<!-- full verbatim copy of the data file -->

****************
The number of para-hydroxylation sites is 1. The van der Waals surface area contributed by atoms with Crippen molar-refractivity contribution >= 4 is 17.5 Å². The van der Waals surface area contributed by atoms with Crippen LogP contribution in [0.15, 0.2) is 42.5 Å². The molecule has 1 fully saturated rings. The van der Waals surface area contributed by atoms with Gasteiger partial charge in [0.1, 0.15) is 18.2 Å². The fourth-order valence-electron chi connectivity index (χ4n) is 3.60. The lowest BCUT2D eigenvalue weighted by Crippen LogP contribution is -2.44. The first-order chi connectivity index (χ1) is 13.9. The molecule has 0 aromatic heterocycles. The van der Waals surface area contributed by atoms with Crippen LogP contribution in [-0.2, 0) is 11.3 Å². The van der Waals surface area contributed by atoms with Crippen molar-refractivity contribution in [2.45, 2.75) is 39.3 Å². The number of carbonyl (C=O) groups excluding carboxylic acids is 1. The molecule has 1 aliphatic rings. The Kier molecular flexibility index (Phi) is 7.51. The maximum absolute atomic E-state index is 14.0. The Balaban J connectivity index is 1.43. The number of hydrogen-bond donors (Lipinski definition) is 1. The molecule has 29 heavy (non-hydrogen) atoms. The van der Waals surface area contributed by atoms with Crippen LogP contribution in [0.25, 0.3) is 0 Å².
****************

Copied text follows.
The number of para-hydroxylation sites is 1. The van der Waals surface area contributed by atoms with Crippen molar-refractivity contribution >= 4 is 17.5 Å². The van der Waals surface area contributed by atoms with Crippen LogP contribution in [0.15, 0.2) is 42.5 Å². The molecule has 1 fully saturated rings. The van der Waals surface area contributed by atoms with Gasteiger partial charge in [0.1, 0.15) is 18.2 Å². The fourth-order valence-electron chi connectivity index (χ4n) is 3.60. The lowest BCUT2D eigenvalue weighted by Crippen LogP contribution is -2.44. The first-order chi connectivity index (χ1) is 13.9. The molecule has 0 aromatic heterocycles. The van der Waals surface area contributed by atoms with Crippen LogP contribution in [-0.2, 0) is 11.3 Å². The van der Waals surface area contributed by atoms with Crippen molar-refractivity contribution in [2.45, 2.75) is 39.3 Å². The number of carbonyl (C=O) groups excluding carboxylic acids is 1. The molecule has 1 aliphatic rings. The Kier molecular flexibility index (Phi) is 7.51. The maximum absolute atomic E-state index is 14.0. The Balaban J connectivity index is 1.43. The number of hydrogen-bond donors (Lipinski definition) is 1. The molecule has 29 heavy (non-hydrogen) atoms. The van der Waals surface area contributed by atoms with Crippen LogP contribution in [0.25, 0.3) is 0 Å².